Amitabh Bachchan’s 17-year-old granddaughter, Navya Naveli Nanda is going to be ‘presented’ at Paris’s Le Bal in November. In an interview with AFPTV, shot in Paris where she is currently staying with her mother Shweta Bachchan, Navya says she has been taking dance lessons and practicing walking in heels “cause that’s not a usual thing” for her. Make-up sessions are a mandatory stage for the preparation for Le Bal, at which 25 young girls are presented each year. Each girl gets one top designer to provide the dress. For Navya, it’s Christian Dior
The biggest balls are in Europe, and the “invitees are a mix of royalty, industrialists and people from creative royalty such as rockstars and actors,” says Chhaya Momaya, an image consultant. “Everyone from a Trump, to Madonna’s daughter to a European prince will be present. Asians are not as widely represented, but that is changing.” Navya Naveli will be the seventh Indian to be invited to Paris; prior to her Isha Ambani, Leana Mallya, Shaiyra Devi of Kapurthala, Adishree Singh of Jammu and Kashmir, Akshita Bhanjdeo of Mayurbhanj and Ashna Mehta have descended faintly from the staircase.
Among the India royalty who have debuted at Le Bal, which is held at Hotel Crillon every November, are Akshita Bhanjdeo of Mayurbhanj (in gold) seen here with Ashna Mehta (pink), daughter of an industrialist, in 2013. Debs are allowed to invite friends, boyfriends and brothers to act as escorts. When they do ask for dates, the choices are usually princes or barons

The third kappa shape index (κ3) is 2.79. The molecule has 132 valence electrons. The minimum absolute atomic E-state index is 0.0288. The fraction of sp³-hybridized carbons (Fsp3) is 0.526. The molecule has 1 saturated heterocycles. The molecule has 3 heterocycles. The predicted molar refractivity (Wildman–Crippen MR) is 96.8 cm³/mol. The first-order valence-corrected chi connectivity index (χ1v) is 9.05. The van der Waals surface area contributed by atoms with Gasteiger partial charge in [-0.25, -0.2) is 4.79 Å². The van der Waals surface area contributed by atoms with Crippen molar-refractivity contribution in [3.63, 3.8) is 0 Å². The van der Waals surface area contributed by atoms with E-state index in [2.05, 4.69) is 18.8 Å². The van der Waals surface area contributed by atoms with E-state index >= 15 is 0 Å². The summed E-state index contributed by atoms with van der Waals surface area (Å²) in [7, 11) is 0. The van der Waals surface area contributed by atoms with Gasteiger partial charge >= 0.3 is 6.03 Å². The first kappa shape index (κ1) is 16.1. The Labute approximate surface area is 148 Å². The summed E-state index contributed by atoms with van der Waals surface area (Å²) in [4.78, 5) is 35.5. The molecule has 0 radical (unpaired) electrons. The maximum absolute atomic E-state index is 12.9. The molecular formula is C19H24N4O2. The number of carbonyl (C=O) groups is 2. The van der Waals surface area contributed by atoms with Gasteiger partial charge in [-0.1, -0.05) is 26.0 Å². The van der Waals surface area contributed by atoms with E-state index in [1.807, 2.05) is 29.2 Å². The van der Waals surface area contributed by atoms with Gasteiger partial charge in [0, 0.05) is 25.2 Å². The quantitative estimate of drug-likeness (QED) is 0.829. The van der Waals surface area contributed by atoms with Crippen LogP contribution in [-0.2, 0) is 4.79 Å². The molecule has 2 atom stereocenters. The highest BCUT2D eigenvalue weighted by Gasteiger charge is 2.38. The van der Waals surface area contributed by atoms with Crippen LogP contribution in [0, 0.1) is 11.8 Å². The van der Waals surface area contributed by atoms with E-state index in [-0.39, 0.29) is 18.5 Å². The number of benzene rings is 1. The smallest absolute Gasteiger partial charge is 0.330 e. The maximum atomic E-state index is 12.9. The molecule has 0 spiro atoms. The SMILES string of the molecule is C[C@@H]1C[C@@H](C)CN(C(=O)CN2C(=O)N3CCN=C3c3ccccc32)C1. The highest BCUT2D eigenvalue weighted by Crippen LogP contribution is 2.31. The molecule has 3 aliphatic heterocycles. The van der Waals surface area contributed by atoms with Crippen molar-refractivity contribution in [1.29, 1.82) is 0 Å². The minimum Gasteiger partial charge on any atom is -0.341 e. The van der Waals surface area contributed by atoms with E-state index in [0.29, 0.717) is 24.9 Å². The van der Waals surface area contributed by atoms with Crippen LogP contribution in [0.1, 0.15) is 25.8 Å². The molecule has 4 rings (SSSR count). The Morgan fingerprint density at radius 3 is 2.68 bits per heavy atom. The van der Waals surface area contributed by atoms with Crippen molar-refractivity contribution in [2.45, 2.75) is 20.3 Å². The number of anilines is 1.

While most of the balls are said to be by-invitation only, there are murmurs that there is an intimidating fee. “Every royal, who doesn’t have the money to buy a gourmet meal, will make sure their daughter gets into the debutante ball so that she marries well,” says a wry socialite.
Invitees are a mix of royalty, industrialists and people from creative royalty such as rockstars and actors. Among the six other Indians who have debuted at Le Bal, is Leana Mallya, daughter of UB Group chairman Vijay Mallya. PICS/ LE BAL PHOTO GALLERY
In more informal
society, debutante balls are downscaled and adapted to be sophisticated fun. Devita Saraf, founder and CEO of Vu Technologies, remembers her college mates attending some. “It has lost its original purpose, but it remains a night of elegance, tradition and high society,” says Saraf, who went to university in California. “The girls wear prom dresses and could be from sororities. It is certainly not for marriage because girls don’t marry that young anymore. Men are involved as escorts, but it more about the girls. Any way, there are such few avenues for women to put themselves forward without seeming pushy and this is one of them.”